Monday, June 07, 2010

"Delivering Happiness" - a review

A few months ago, I attended South by Southwest for the first time. When I was there, I heard about Tony Hsieh, who had a book coming out shortly called Delivering Happiness. There was a deal for bloggers and writers: if you promised to post a review of the book on June 7, you could get an advance copy. I received two advance copies in April and this is my promised review.  



"I mean, like, WOW!"   

Okay, okay, I've got more to say than that. :)

Delivering Happiness is first about Tony's personal history and his successes in the early part of the dot-com boom. He built up a company called LinkExchange, which he sold to Yahoo in 1999 for $265 million (he didn't get all of that but he got a sizeable piece of it).

You and I would probably call his chunk (um, $40M or so? maybe 'only' $20M?) fuck-you money and maybe even bordering on fuck-everybody money, but Tony didn't feel like sitting back and doing nothing. Money was not The Thing for him. He invested in a lot of dot-com companies that looked worth investing in (and did marginally okay, though he says that his ultimate take was no big deal for doing this), but one company in particular,, looked like a real deal.

Zappos, if you're not already familiar with it, started out as an online shoe store. You could buy many different brands and types of shoes through them. It was a novel idea and it worked. As Delivering Happiness shows, it was hardly an overnight succes; it took 10 years of work to bring it to the point where it was sold to Amazon. During the journey from then to now, Tony (who signed on as CEO) and the rest of the company realized that the company wasn't running the way most software companies do... and that's why it was working so well. They realized they were (chord of organ music here) delivering happiness, and that's what they needed to do.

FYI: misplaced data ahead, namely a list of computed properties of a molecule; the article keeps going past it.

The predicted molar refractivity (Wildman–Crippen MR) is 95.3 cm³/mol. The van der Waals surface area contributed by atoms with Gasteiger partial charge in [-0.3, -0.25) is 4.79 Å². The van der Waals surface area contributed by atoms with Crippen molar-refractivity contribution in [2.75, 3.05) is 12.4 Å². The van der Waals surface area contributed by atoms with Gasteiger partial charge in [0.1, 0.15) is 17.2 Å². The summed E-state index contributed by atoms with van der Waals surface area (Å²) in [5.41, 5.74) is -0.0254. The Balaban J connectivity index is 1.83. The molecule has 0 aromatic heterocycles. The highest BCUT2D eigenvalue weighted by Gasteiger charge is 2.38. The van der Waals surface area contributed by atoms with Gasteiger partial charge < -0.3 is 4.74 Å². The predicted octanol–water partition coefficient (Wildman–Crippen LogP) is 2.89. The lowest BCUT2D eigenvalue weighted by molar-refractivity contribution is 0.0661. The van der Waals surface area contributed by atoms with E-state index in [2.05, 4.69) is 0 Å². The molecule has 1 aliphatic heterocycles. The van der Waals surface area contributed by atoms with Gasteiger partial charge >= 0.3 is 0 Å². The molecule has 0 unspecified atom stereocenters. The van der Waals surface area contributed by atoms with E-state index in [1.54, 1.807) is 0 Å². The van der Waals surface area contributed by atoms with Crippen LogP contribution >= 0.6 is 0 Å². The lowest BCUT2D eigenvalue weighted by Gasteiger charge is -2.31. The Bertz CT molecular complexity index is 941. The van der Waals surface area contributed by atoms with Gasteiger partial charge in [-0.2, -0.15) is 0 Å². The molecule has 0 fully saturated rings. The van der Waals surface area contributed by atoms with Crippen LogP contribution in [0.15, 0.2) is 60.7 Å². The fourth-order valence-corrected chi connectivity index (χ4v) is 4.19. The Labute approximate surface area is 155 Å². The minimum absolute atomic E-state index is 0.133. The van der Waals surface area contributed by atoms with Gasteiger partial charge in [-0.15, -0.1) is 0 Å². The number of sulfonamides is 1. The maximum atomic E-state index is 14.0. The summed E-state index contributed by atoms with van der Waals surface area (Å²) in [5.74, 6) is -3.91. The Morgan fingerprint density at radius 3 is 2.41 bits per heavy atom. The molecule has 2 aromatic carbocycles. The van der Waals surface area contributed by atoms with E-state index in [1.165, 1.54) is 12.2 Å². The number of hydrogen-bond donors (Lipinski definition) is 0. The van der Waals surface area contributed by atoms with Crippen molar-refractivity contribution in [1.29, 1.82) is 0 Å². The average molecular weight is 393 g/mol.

The bulk of the book describes how Tony and the rest of the company brought Zappos to success and made it such an amazing place to work. It sounds like a place that I'd love to work because it's so radically different from the many Theory X high tech companies I've been at in the past (read "standard Microsoft-model software companies by people who want nothing more than to get rich/powerful on the backs of a bunch of other people"). At Zappos, people are valued for being people and are actively encouraged to "have fun and be a little weird." The proof is in the pudding: when Amazon bought Zappos recently for $1.25B, they also made a point of setting things up so that the corporate culture that has made the company so successful would not be affected.

Anyone in high tech, anyone in management, and anyone who wants to work in corporate environments should read Delivering Happiness as much as they should read Robert Townsend's Up the Organization and De Marco and Lister's Peopleware, and for the same reason: all describe the right way to run a company for maximum effectiveness and minimal abuse. For more information, take a look at the book's website,

And while I'm at it, if you need to buy shoes, bags, accessories, or a number of other items, you ought to look at Zappos. There's free shipping both ways and a very generous return policy. I'll be buying my next pair of shoes through them.


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